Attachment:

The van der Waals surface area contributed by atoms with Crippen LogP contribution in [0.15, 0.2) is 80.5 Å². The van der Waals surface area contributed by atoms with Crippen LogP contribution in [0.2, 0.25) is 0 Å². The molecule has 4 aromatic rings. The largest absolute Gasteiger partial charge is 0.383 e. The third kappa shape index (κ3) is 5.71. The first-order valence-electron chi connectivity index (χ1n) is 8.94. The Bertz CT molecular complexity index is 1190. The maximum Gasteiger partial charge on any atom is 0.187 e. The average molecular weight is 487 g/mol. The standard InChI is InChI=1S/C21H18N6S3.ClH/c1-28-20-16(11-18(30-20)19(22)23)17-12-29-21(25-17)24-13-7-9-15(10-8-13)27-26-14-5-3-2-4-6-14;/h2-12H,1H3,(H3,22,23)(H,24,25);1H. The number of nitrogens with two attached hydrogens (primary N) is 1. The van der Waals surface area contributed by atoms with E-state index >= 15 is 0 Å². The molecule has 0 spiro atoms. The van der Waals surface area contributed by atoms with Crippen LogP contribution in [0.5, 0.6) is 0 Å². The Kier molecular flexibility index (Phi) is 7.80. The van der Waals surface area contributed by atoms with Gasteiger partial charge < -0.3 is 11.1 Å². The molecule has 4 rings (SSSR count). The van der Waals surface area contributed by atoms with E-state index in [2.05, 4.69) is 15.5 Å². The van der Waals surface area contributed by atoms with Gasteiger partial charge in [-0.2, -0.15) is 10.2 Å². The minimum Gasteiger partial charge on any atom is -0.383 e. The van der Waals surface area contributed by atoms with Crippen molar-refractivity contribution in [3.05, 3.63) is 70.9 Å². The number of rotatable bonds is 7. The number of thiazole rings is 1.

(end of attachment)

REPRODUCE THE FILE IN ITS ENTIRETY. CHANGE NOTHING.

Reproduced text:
The van der Waals surface area contributed by atoms with Crippen LogP contribution in [0.15, 0.2) is 80.5 Å². The van der Waals surface area contributed by atoms with Crippen LogP contribution in [0.2, 0.25) is 0 Å². The molecule has 4 aromatic rings. The largest absolute Gasteiger partial charge is 0.383 e. The third kappa shape index (κ3) is 5.71. The first-order valence-electron chi connectivity index (χ1n) is 8.94. The Bertz CT molecular complexity index is 1190. The maximum Gasteiger partial charge on any atom is 0.187 e. The average molecular weight is 487 g/mol. The standard InChI is InChI=1S/C21H18N6S3.ClH/c1-28-20-16(11-18(30-20)19(22)23)17-12-29-21(25-17)24-13-7-9-15(10-8-13)27-26-14-5-3-2-4-6-14;/h2-12H,1H3,(H3,22,23)(H,24,25);1H. The number of nitrogens with two attached hydrogens (primary N) is 1. The van der Waals surface area contributed by atoms with E-state index >= 15 is 0 Å². The molecule has 0 spiro atoms. The van der Waals surface area contributed by atoms with Crippen LogP contribution in [0.5, 0.6) is 0 Å². The Kier molecular flexibility index (Phi) is 7.80. The van der Waals surface area contributed by atoms with Gasteiger partial charge < -0.3 is 11.1 Å². The molecule has 4 rings (SSSR count). The van der Waals surface area contributed by atoms with E-state index in [2.05, 4.69) is 15.5 Å². The van der Waals surface area contributed by atoms with Gasteiger partial charge in [-0.2, -0.15) is 10.2 Å². The minimum Gasteiger partial charge on any atom is -0.383 e. The van der Waals surface area contributed by atoms with Crippen molar-refractivity contribution in [3.05, 3.63) is 70.9 Å². The number of rotatable bonds is 7. The number of thiazole rings is 1.